The Imperial Messenger: Thomas Friedman at Work by Belen Fernandez
Reviewed by Sandra Siagian
NEW YORK - A new book on the influential New York Times columnist Thomas Friedman sets out to debunk his hawkish, neo-liberal views, accusing him of overt racism, factual errors and skewed judgments on issues ranging from the United States invasion of Iraq to the Israeli-Palestinian conflict.
Deconstructing one of the country's highest-paid journalists, Belen Fernandez's The Imperial Messenger: Thomas Friedman at Work presents a comprehensive overview of the man - and three-time Pulitzer Prize winner - she describes as "characterized by reduction of complex international phenomena to simplistic
rhetoric and theorems that rarely withstand the test of reality".
Fernandez, 29, admits that prior to 2009 she wasn't too familiar with the work of the foreign affairs columnist. It wasn't until that summer she decided to analyze Friedman's work after reading "a sequence of ridiculous articles".
Finding it difficult to ''cram all of that incompetence into a concise book'', Fernandez divided the content into three issues that ''most enraged'' her, analyzing his work along with a brief examination of the shortcomings of the US media.
The Imperial Messenger looks at Friedman's obsession with US global dominance, his Orientalism vis-a-vis the Arab/Muslim world, and his special relationship with Israel.
It took her just over a year, working with the editor and feature writer at Pulse Media, in which she read every column he had written since 1995 three times. She also read a selection of his articles that were free to access from the New York Times archive, from 1981 to 1995.
The final product, written in a punchy and often sarcastic tone, offers a concise overview that is accessible even for those who aren't familiar with Friedman's work.
Fernandez explained that the first chapter, "America", incorporates Friedman's "cheerleading of punitive economic systems at home and abroad" while the "Special Relationship" chapter delves into the inconsistencies of his persona as a serious critic of the Jewish state.
"His criticism, of course, is limited to intermittently encouraging the Israelis to slightly curtail settlements," Fernandez told Inter Press Service (IPS). "Not because he cares about the plight of non-settlers, but because he wants to avoid a situation in which Palestinians demand equal rights in a multiethnic democracy."
As an example, Fernandez cites his advocacy of the war in Iraq "to create a free, open and progressive model in the heart of the Arab/Muslim world to promote the ideas of tolerance, pluralism and democratization".
She says Friedman wrote this after having said in 2002 that "unless the US encourage(s) alternative energies that will slowly bring the price of oil down and force Arab/Muslim countries to open up and adapt to modernity - we can invade Iraq once a week and it's not going to unleash democracy in the Arab world".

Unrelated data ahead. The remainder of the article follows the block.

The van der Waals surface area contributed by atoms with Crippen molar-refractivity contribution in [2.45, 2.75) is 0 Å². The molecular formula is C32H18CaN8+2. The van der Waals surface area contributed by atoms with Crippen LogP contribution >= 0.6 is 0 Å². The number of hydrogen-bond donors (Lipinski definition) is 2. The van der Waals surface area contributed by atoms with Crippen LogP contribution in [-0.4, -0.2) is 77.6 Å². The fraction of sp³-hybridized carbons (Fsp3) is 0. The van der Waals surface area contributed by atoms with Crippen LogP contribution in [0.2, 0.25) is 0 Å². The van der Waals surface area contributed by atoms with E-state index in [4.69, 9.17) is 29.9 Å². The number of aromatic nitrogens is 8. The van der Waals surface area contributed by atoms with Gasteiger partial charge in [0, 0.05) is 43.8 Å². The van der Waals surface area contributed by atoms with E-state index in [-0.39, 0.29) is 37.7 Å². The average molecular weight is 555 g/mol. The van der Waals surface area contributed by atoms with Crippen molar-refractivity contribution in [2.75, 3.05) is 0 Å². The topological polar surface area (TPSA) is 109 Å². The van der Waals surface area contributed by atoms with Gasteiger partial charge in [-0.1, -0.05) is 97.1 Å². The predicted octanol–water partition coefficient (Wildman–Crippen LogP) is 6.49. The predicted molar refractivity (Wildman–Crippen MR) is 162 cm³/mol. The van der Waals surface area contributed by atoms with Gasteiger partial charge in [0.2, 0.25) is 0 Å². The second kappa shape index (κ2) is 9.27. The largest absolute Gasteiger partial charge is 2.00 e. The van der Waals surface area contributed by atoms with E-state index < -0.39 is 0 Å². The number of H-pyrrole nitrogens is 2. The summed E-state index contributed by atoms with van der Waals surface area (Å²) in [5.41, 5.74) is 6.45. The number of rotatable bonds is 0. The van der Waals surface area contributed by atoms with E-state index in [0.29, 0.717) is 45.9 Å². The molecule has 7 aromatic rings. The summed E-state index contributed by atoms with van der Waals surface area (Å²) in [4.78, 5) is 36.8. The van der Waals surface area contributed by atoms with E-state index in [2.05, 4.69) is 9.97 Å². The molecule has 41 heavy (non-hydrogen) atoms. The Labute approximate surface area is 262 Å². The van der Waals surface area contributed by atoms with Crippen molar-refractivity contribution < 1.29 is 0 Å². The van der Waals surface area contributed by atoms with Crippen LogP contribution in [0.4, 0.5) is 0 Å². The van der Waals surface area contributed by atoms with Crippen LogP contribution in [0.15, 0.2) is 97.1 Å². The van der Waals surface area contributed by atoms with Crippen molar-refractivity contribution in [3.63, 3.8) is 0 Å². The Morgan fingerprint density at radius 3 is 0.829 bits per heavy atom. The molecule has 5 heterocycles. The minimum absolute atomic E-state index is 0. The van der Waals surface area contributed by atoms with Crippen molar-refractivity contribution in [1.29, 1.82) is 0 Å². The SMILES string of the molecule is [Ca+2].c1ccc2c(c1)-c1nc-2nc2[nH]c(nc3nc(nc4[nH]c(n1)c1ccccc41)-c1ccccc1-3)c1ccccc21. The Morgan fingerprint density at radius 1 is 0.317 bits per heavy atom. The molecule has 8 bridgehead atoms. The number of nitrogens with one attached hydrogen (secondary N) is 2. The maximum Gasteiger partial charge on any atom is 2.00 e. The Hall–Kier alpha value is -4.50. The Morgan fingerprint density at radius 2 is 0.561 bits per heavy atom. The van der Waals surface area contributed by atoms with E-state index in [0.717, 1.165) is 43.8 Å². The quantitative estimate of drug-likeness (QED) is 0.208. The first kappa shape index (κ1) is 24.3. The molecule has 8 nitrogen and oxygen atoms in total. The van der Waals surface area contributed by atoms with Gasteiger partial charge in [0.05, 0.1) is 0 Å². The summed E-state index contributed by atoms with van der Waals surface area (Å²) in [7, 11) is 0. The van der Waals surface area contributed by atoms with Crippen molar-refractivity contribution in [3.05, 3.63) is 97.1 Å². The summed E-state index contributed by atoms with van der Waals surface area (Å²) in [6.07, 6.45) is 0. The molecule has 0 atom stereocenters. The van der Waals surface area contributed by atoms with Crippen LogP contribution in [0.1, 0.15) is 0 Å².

In the same year, Friedman classifies the invasion of Iraq as "the most important task worth doing and worth debating", even while admitting that it "would be a huge, long, costly task - if it is doable at all, and I am not embarrassed to say that I don't know if it is".
In the "Arab/Muslim World" chapter, she quotes Friedman as concluding that the "short answer" for why the US invaded Iraq and Afghanistan in response to 9/11 "is because Pakistan has nukes that we fear and Saudi Arabia has oil that we crave".
Fernandez notes that Friedman is never forced to formally retreat or even informally amend offensive and racist statements, meanwhile diverting attention from the role of Israel in generating regional rage by accusing the Palestinians of "a collective madness".
Friedman's power and freedom to express his views is made evident when Fernandez describes the latitude granted him by the New York Times. Take this excerpt:
"Readers of Friedman's column are often reminded that New York Times columnists are not permitted to endorse US presidential candidates. The blatant endorsement of war crimes like collective punishment, however, is apparently less polemical, even when columnists cannot keep track of their own reasons for said punishment.
"In separate reflections on the war with Serbia published two months apart in 1999, Friedman writes in the former that once the [Kosovar] refugee evictions began ... using a huge air war for a limited objective was the only thing that made sense." He then adds that he may indeed understand the true sequence of events, 'NATO [the North Atlantic Treaty Organization] bombed, and [Slobodan] Milosevic began ruthlessly killing and evicting Kosovar Albanians'".
Whatever the reader's political bent, The Imperial Messenger raises thought-provoking questions about the objectivity of mainstream media when it comes to US economic and foreign policy interests.
After stripping down columns, articles and his books, Fernandez said her perception of Friedman worsened from beginning to end.
"I realized how truly criminal his behavior is, whereas before I had thought of him more as a somewhat amusing purveyor of mixed metaphors who had by accident ascended to the post of New York Times foreign affairs columnist," she told IPS.
"The New York Times is totally complicit in Friedman's crimes, just as it was complicit in selling the whole business of the Iraq war. The degenerate state of the mainstream media, which actively sides with corporate profit over human life, is simply a testament to the importance of alternative media outlets."